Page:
An Ikea store under construction outside Kansas City will be the chain's second U.S. store with geothermal heating and cooling system. (Photo via Ikea)

An Ikea store under construction outside Kansas City will be the chain's second U.S. store with geothermal heating and cooling system. (Photo via Ikea)

Not just solar: Ikea breaking new ground in geothermal, too

While Ikea makes headlines for its rooftop solar arrays, the retail chain is emerging as a leader in another clean-energy technology.

An Ikea store under construction in the Kansas City area is expected to meet all of its heating and cooling needs with a geothermal system — reportedly the biggest in a three-state region, and among the largest nationwide.

The company also plans to put what will be the second-largest solar array in Kansas on the store’s roof.

“The geothermal system takes care of the energy to heat and cool the building,” said IKEA spokesman Joseph Roth. The company’s Denver-area store has had a geothermal system operating since the store opened in 2011.

“There were challenges understanding the dynamic of it,” Roth said. ”It’s working well enough that we felt good about building a second one.”

The system just completed in Merriam, Kansas, a Kansas City suburb, will control temperature in the 359,000-square-foot store by pumping a liquid coolant underground, where the temperature is about 55 degrees all year, and returning it to the store’s heating and cooling system.

To move enough coolant to meet the building’s needs, 180 boreholes, six inches in diameter and 600 feet deep, were drilled in Ikea’s 19-acre parcel of land. The holes house a network of underground pipes through which 36,000 gallons of the coolant – a water-based antifreeze solution – will move between the ground and the store.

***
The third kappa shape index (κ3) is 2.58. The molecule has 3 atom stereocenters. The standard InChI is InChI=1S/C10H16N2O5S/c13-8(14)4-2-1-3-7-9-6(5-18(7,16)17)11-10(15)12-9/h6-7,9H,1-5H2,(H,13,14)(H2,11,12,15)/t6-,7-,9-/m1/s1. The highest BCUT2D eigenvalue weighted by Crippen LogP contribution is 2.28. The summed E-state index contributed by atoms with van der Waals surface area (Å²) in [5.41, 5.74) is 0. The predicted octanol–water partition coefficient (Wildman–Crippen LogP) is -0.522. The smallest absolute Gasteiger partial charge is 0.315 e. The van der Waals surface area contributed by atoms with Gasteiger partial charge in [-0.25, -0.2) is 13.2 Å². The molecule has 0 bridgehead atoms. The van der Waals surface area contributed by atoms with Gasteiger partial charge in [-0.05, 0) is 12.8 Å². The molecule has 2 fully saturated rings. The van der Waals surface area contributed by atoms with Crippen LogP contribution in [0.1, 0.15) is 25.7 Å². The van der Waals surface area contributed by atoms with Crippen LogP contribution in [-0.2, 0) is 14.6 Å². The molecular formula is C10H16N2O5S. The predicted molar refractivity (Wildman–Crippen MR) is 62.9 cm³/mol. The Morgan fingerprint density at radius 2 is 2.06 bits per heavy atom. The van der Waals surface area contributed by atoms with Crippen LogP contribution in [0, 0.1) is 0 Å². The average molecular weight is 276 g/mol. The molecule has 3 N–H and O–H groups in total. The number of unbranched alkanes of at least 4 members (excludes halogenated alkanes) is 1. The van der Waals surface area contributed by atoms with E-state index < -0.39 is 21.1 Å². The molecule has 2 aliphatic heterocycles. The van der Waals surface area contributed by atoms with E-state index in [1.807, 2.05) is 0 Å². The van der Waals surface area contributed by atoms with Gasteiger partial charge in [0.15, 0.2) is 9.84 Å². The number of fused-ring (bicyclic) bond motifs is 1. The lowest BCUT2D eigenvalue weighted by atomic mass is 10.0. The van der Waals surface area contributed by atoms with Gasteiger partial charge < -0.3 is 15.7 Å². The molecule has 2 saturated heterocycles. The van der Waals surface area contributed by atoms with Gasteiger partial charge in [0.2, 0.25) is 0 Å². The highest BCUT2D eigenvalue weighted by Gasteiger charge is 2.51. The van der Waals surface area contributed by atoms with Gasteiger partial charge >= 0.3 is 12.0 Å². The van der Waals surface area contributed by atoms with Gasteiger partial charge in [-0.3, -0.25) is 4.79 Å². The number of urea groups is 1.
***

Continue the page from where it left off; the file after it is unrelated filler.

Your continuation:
A system of 64 forced-air heat pumps will move the heated and cooled air through the building. Five hot-water heat pumps will provide potable water for the store’s bathrooms and restaurant operations.

With an in-house restaurant requiring refrigerators and freezers, Roth noted Ikea stores “have significant energy consumption.”

The 869-kilowatt solar array is expected to produce more than 1.3 million kilowatt hours of electricity yearly, from 2,850 solar panels. Although a system that size can meet the electricity needs of 128 typical households, Roth said it’s anticipated it will provide only between 20 and 40 percent of the power the store will require.

The panels will feed power directly into the store’s electrical system, and will not produce enough power to feed into the larger power grid, Roth said.

Ikea makes a point of building and operating its stores with minimal energy use, Roth said. And to that end, it has put solar panels on about 90 percent of its U.S. stores.

“A commitment to sustainability is part of our business model,” Roth said. “We try to incorporate sustainability into everything we do.

For example, the company expects its stores to be using only high-efficiency LED lighting by 2016, he pointed out.

Ikea’s clean-energy initiatives go beyond the walls of its retail outlets. In April, the company announced it was purchasing Hoopeston Wind, a 98-megawatt wind farm under development in Illinois. The wind farm would not supply power to any of Ikea’s stores. However, the purchase will contribute to the company’s aim to produce as much power as it consumes by 2020.

The wind farm, purchased from Apex Clean Energy, is expected to be operational in the first half of 2015.

“A commitment to sustainability is part of our business model,” Roth said. “We try to incorporate sustainability into everything we do.

As a privately-owned company, Roth said, IKEA can choose to invest in sustainability “regardless of how quick the turn-around is.”

Nevertheless, he said, “We expect a return within a certain period of time. It’s not as long-term as most people would think.”

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